Poll: Most Americans think debt deal should include spending cuts and tax increases

WASHINGTON, DC - JULY 14: Speaker of the House John Boehner (R-OH), President Barack Obama, Senate Majority Leader Harry Reid (D-NV) and Senate Minority Leader Mitch McConnell (R-KY) sit down with other administration officials and members of Congress for a meeting in the Cabinet Room at the White House July 14, 2011 in Washington, DC. Obama and the Congressional leaders are working to strike a deal to raise the debt limit while controlling spending in the federal budget.
Chip Somodevilla/Getty Images

CBS News Poll analysis by the CBS News Polling Unit: Sarah Dutton, Jennifer De Pinto, Fred Backus and Anthony Salvanto.

Most Americans think any agreement on the budget and debt ceiling should include a combination of spending cuts and tax increases, according to a new poll from CBS News.

The survey, conducted from July 15-17, suggests that Americans side with President Obama on what a deal to raise the debt ceiling should include: the president has repeatedly called for tax increases for wealthy Americans, as well the elimination of tax loopholes that benefit corporate interests, to go along with spending cuts as part of a "balanced approach" to lower the government's deficit.

According to the poll, 66 percent of Americans believe that the deal to raise the debt ceiling should include both spending cuts and tax increases. Only 28 percent said they thought the deal should contain spending cuts exclusively, and a mere three percent wanted it to include tax increases only.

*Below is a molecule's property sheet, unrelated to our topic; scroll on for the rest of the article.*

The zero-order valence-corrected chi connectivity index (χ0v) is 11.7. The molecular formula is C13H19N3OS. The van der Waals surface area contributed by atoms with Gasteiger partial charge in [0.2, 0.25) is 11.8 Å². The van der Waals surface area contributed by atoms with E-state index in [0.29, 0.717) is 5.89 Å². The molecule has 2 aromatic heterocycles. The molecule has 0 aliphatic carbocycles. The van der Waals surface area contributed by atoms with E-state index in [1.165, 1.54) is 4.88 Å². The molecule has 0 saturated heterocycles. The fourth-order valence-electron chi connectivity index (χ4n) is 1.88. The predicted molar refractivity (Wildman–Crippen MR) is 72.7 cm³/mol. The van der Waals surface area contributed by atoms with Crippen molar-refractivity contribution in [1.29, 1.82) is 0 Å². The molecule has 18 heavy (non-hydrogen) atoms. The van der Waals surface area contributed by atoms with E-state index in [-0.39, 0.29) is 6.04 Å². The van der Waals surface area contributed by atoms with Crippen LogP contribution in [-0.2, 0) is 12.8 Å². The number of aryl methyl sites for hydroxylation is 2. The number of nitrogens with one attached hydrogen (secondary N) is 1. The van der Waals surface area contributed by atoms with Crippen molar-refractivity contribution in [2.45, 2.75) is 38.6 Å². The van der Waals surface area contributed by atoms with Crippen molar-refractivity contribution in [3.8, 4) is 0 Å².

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Indeed, the desire to see an agreement that contains both elements spans the political spectrum: 55 percent of Republicans, 53 percent of Tea Party members, 71 percent of Democrats and 68 percent of Independents said they support such a plan.

Republicans and Tea party supporters, however, are more likely than Democrats and Independents to support an agreement that includes spending cuts only: 39 percent of Republicans and 44 percent of Tea Party members supported that option, whereas only 20 percent of Democrats and 28 percent of Independents did.

In a press conference on Friday, Mr. Obama argued that his proposal of a "balanced approach" on a debt deal - one that includes revenue increases as well as spending cuts - is what the American people want.

My Republican friends have said that they're not willing to do revenues, and they have repeated that on several occasions," he told reporters at a news conference at the White House. "My hope, though, is that they're listening not just to lobbyists or special interests here in Washington, but they're also listening to the American people. Because it turns out, poll after poll, many done by your organizations, show that it's not just Democrats who think we need to take a balanced approach, it's Republicans as well."

When it comes to finding fault for the budget standoff, it appears that Americans place more blame on Republicans in Congress than on the president. Forty-nine percent of voters said they faulted Republicans for politicians' failure to agree on a deal, while only 29 percent said they blamed Mr. Obama. Thirteen percent said both are to blame.